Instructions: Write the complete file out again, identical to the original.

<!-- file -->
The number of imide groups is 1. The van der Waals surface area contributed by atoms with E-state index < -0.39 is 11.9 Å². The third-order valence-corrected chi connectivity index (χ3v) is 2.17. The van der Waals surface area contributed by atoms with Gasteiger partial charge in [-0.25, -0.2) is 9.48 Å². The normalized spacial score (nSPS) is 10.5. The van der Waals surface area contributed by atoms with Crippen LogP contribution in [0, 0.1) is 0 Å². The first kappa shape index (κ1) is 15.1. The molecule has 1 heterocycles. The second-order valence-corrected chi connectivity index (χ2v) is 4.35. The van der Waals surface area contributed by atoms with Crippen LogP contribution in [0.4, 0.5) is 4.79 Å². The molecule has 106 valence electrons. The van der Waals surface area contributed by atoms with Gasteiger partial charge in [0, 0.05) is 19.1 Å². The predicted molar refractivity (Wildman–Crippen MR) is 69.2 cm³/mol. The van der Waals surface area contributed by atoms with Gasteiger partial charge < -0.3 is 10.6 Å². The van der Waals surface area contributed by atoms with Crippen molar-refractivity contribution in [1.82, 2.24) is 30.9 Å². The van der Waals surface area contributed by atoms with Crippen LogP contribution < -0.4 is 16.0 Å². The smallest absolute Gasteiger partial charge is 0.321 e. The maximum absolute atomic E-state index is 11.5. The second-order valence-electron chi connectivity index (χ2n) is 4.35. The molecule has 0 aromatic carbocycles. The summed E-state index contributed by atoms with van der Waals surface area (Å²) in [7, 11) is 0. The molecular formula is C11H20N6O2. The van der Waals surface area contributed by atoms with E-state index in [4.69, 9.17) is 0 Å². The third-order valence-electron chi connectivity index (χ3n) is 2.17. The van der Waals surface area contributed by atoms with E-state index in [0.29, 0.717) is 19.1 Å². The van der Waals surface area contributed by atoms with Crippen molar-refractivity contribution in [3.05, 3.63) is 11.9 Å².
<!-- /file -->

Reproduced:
The number of imide groups is 1. The van der Waals surface area contributed by atoms with E-state index < -0.39 is 11.9 Å². The third-order valence-corrected chi connectivity index (χ3v) is 2.17. The van der Waals surface area contributed by atoms with Gasteiger partial charge in [-0.25, -0.2) is 9.48 Å². The normalized spacial score (nSPS) is 10.5. The van der Waals surface area contributed by atoms with Crippen LogP contribution in [0, 0.1) is 0 Å². The first kappa shape index (κ1) is 15.1. The molecule has 1 heterocycles. The second-order valence-corrected chi connectivity index (χ2v) is 4.35. The van der Waals surface area contributed by atoms with Crippen LogP contribution in [0.4, 0.5) is 4.79 Å². The molecule has 106 valence electrons. The van der Waals surface area contributed by atoms with Gasteiger partial charge in [0, 0.05) is 19.1 Å². The predicted molar refractivity (Wildman–Crippen MR) is 69.2 cm³/mol. The van der Waals surface area contributed by atoms with Gasteiger partial charge < -0.3 is 10.6 Å². The van der Waals surface area contributed by atoms with Crippen molar-refractivity contribution in [1.82, 2.24) is 30.9 Å². The van der Waals surface area contributed by atoms with Crippen LogP contribution < -0.4 is 16.0 Å². The smallest absolute Gasteiger partial charge is 0.321 e. The maximum absolute atomic E-state index is 11.5. The second-order valence-electron chi connectivity index (χ2n) is 4.35. The molecule has 0 aromatic carbocycles. The summed E-state index contributed by atoms with van der Waals surface area (Å²) in [7, 11) is 0. The molecular formula is C11H20N6O2. The van der Waals surface area contributed by atoms with E-state index in [4.69, 9.17) is 0 Å². The third-order valence-electron chi connectivity index (χ3n) is 2.17. The van der Waals surface area contributed by atoms with E-state index in [0.29, 0.717) is 19.1 Å². The van der Waals surface area contributed by atoms with Crippen molar-refractivity contribution in [3.05, 3.63) is 11.9 Å².